How to Experience Space Without Being an Astronaut
As Captain Kirk so eloquently described in the opening moments of Star Trek, space truly is the final frontier. It is the next step in humanity’s evolution, taking us beyond our humble planet and into the far reaches of space in hope of finding new life and new civilisations.
Though we’re not ready to venture beyond the stars just yet, mankind has come a long way since the Soviets made that very first step into space with the launch of Sputnik in 1957, and it won’t be long until we’re ready to take the next one in our quest to infinity and beyond.
As we wait for the best and brightest to iron out the details, there are actually a few ways to experience the wonders of space on earth right now – no astronaut training required.
Everyone has looked to the stars at one time and dreamed what it must be like to see the earth from above. Though fewer than 600 people have turned that dream into reality, it’s now possible to experience that same view with your feet placed firmly on the ground.
One of the most realistic options is Earthlight Spacewalk, an immersive virtual reality game developed in collaboration with astronauts and the people who support and train them. Released in 2017, it allows players to assume the role of Ana, a NASA astronaut on a repair mission aboard the International Space Station, thousands of kilometres above the earth.
Available to download right now and use on the Vive virtual reality system, it’s the closest thing to actually being aboard the ISS – and a lunar follow-up is just around the corner.
Zero gravity flights
You don’t need to travel to space to experience the thrill of zero gravity. Operating from a series of hubs in the United States, Zero-G Experience specialise in zero gravity flights that allow you to flip, float and soar through the air without signing up for the space program.
There are no anti-gravity chambers needed; it’s all thanks to some seriously fancy flying.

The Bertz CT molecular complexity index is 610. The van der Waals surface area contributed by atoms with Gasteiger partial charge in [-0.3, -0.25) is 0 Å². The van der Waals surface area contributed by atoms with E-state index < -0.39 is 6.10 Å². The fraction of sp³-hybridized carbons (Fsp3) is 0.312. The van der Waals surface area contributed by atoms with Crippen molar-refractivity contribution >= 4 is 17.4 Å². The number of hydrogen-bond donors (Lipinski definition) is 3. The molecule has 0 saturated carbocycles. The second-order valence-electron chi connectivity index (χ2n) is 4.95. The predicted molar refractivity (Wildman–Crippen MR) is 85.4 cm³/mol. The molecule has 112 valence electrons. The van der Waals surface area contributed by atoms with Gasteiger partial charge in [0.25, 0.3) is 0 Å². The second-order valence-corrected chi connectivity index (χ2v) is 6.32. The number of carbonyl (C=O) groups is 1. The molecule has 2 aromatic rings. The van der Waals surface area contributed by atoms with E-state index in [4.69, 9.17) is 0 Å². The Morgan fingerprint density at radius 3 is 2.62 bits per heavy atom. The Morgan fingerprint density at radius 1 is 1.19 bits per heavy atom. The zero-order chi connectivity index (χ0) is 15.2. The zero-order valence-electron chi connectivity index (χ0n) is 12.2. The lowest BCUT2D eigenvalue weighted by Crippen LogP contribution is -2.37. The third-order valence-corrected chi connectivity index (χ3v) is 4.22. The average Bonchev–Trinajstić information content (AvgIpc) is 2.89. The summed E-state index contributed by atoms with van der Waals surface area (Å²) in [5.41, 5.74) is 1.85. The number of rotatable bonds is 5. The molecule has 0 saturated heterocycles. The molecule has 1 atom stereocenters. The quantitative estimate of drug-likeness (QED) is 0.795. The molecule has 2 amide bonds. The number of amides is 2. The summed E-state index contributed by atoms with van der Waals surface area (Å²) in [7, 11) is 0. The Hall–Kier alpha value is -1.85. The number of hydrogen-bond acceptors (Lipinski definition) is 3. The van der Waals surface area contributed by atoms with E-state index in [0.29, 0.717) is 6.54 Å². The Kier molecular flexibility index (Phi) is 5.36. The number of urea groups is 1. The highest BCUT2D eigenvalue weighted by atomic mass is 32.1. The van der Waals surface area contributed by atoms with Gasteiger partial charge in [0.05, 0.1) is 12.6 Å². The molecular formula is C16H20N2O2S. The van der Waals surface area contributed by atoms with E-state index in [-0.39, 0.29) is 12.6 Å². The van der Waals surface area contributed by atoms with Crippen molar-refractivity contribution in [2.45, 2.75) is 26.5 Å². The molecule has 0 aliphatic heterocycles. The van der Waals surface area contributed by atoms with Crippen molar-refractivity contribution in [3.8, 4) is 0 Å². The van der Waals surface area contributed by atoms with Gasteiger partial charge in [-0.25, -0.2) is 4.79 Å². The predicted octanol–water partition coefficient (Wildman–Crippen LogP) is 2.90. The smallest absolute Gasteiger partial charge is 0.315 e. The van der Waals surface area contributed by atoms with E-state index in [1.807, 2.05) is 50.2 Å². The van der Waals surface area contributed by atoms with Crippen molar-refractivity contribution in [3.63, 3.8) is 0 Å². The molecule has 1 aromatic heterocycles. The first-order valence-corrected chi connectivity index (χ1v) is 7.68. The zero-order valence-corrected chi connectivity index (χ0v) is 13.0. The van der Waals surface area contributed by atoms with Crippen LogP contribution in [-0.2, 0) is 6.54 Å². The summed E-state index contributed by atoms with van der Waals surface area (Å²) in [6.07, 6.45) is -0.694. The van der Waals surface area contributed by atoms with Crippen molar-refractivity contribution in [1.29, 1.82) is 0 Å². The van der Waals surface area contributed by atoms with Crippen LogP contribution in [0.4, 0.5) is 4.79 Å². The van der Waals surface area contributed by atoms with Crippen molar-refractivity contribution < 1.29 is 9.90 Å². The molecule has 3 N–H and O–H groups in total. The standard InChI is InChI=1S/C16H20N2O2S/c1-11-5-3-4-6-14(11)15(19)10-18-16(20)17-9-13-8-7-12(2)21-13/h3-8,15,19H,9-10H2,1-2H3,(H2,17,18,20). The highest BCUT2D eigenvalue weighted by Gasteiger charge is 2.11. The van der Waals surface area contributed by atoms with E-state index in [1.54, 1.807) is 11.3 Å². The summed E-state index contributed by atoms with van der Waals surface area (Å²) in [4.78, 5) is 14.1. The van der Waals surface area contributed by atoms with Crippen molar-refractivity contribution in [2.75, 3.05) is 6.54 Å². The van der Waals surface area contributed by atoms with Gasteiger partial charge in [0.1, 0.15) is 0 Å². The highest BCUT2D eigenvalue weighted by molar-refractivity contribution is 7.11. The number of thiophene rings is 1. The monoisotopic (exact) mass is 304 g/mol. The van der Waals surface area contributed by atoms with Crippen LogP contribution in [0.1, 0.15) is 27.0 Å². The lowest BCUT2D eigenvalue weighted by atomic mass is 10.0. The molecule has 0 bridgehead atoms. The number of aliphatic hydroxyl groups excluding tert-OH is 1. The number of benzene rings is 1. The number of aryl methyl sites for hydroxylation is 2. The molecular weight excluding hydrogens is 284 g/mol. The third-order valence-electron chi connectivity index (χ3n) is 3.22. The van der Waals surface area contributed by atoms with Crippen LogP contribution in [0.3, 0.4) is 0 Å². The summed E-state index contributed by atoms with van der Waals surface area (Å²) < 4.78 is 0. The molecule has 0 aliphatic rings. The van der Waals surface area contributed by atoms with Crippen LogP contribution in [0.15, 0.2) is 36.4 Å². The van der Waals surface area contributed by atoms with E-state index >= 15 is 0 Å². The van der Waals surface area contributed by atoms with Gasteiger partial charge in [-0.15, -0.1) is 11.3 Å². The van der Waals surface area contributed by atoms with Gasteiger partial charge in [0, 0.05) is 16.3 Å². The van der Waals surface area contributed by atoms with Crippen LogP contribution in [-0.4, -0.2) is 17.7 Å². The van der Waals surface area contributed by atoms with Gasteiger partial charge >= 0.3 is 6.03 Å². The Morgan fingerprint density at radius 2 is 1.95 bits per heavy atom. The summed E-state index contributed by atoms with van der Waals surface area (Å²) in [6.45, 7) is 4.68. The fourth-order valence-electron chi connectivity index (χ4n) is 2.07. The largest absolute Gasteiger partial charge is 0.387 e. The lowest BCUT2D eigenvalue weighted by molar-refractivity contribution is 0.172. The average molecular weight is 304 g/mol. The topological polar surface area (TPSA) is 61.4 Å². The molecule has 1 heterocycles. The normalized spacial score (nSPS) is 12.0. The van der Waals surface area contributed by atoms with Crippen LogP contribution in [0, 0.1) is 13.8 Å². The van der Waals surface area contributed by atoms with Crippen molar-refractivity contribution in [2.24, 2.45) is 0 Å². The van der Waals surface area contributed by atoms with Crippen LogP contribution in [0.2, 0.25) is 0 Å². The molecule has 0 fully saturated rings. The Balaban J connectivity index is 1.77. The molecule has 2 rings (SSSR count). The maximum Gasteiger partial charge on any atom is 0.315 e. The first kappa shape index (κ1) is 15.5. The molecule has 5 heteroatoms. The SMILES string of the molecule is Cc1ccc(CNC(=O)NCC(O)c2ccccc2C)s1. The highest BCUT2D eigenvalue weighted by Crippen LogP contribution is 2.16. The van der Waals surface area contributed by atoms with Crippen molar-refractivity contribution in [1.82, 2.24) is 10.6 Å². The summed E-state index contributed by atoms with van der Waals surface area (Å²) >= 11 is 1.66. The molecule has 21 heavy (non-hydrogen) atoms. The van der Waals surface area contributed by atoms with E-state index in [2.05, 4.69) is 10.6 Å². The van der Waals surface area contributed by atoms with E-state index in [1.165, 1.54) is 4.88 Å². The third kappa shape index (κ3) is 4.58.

Using a specially modified Boeing 727 aircraft known as G-FORCE ONE, the pilot performs a series of aerobatic manoeuvres known as ‘parabolic arcs’, ascending from 24,000 feet to 32,000 feet at an angle of 45 degrees, before ‘pushing over’ the top of the arc and then descending again. For around 20 to 30 seconds at the top of the arc, passengers get to flip, float and soar through the air as if they’re on the International Space Station.
The stomach-churning aerial manoeuvre is repeated 15 times, and it doesn’t take a rocket scientist to work out how the plane has become widely nicknamed ‘the vomit comet’.
With a price tag of USD$4,950 plus 5% tax per person, which is much less than Virgin Galactic’s rumoured price of USD$250,000 for a similar amount of weightlessness, it actually represents surprisingly good value for money – so long as you have the stomach for it.
Rocket launches and museums
To truly understand the future of space exploration, it also pays to also look to the past.
The United States is home to several outstanding space and aeronautical museums, but the two best by far are the Smithsonian National Air & Space Museum in Washington D.C. and the famed Kennedy Space Center, located just a small step from Orlando, Florida.
Both museums offer interactive exhibits and attractions that cover from the dawn of space exploration to current and ongoing missions in the United States and around the world, allowing you to get an up-close and hands-on feel for the story of humans in space.
Kenned Space Center also offers the closest public viewing of launches at Cape Canaveral, allowing you to witness the power of a rocket launch first hand. SpaceFlightNow is a handy resource to stay up to date with the latest launches in the U.S. and around the globe.
Not to be outdone, the Russians have taken the earth-bound space tourism to even greater heights at the Yuri Gagarin Cosmonaut Training Centre, located in Star City near Moscow.
Named after cosmonaut Yuri Gagarin, the first man in space, the training centre is home to a full-scale simulator of the MIR Space Station, TsF-18 centrifuge, and hydro-lab where you may be lucky enough to see real astronauts training in the simulated weightlessness.
YGCTC offers guided tours of the centre, plus there are also multi-day cosmonaut training experiences in which you can learn from the same instructors who train current astronauts and cosmonauts, discovering what it really takes to overcome the challenges of space.
Though not many of us will have a chance to truly explore the final frontier, these earth-bound-yet-out-of-this-world adventures are the next best things to actually being there.
Published 19 October, 2018